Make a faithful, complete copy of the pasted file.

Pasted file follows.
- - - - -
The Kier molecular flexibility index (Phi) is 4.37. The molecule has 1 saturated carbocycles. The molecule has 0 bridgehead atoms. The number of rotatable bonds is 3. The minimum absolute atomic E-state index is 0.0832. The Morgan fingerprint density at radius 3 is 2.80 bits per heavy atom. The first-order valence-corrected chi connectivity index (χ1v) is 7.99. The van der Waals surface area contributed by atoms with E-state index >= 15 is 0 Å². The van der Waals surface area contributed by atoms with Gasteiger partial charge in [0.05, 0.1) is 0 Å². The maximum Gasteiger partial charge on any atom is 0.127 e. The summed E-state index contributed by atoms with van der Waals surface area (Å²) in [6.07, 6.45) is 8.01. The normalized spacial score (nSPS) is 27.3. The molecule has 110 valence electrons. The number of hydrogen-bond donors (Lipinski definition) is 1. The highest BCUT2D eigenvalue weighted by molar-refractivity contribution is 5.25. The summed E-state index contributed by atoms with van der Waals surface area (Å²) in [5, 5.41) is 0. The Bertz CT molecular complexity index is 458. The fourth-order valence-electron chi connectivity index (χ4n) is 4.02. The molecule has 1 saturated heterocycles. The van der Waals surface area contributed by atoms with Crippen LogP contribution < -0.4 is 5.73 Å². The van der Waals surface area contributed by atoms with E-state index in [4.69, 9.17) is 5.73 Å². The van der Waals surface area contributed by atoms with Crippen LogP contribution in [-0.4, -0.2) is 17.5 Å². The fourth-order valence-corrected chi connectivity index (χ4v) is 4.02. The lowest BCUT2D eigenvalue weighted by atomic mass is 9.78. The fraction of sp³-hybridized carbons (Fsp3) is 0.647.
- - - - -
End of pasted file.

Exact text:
The Kier molecular flexibility index (Phi) is 4.37. The molecule has 1 saturated carbocycles. The molecule has 0 bridgehead atoms. The number of rotatable bonds is 3. The minimum absolute atomic E-state index is 0.0832. The Morgan fingerprint density at radius 3 is 2.80 bits per heavy atom. The first-order valence-corrected chi connectivity index (χ1v) is 7.99. The van der Waals surface area contributed by atoms with E-state index >= 15 is 0 Å². The van der Waals surface area contributed by atoms with Gasteiger partial charge in [0.05, 0.1) is 0 Å². The maximum Gasteiger partial charge on any atom is 0.127 e. The summed E-state index contributed by atoms with van der Waals surface area (Å²) in [6.07, 6.45) is 8.01. The normalized spacial score (nSPS) is 27.3. The molecule has 110 valence electrons. The number of hydrogen-bond donors (Lipinski definition) is 1. The highest BCUT2D eigenvalue weighted by molar-refractivity contribution is 5.25. The summed E-state index contributed by atoms with van der Waals surface area (Å²) in [5, 5.41) is 0. The Bertz CT molecular complexity index is 458. The fourth-order valence-electron chi connectivity index (χ4n) is 4.02. The molecule has 1 saturated heterocycles. The van der Waals surface area contributed by atoms with Crippen LogP contribution < -0.4 is 5.73 Å². The van der Waals surface area contributed by atoms with E-state index in [4.69, 9.17) is 5.73 Å². The van der Waals surface area contributed by atoms with Crippen LogP contribution in [-0.4, -0.2) is 17.5 Å². The fourth-order valence-corrected chi connectivity index (χ4v) is 4.02. The lowest BCUT2D eigenvalue weighted by atomic mass is 9.78. The fraction of sp³-hybridized carbons (Fsp3) is 0.647.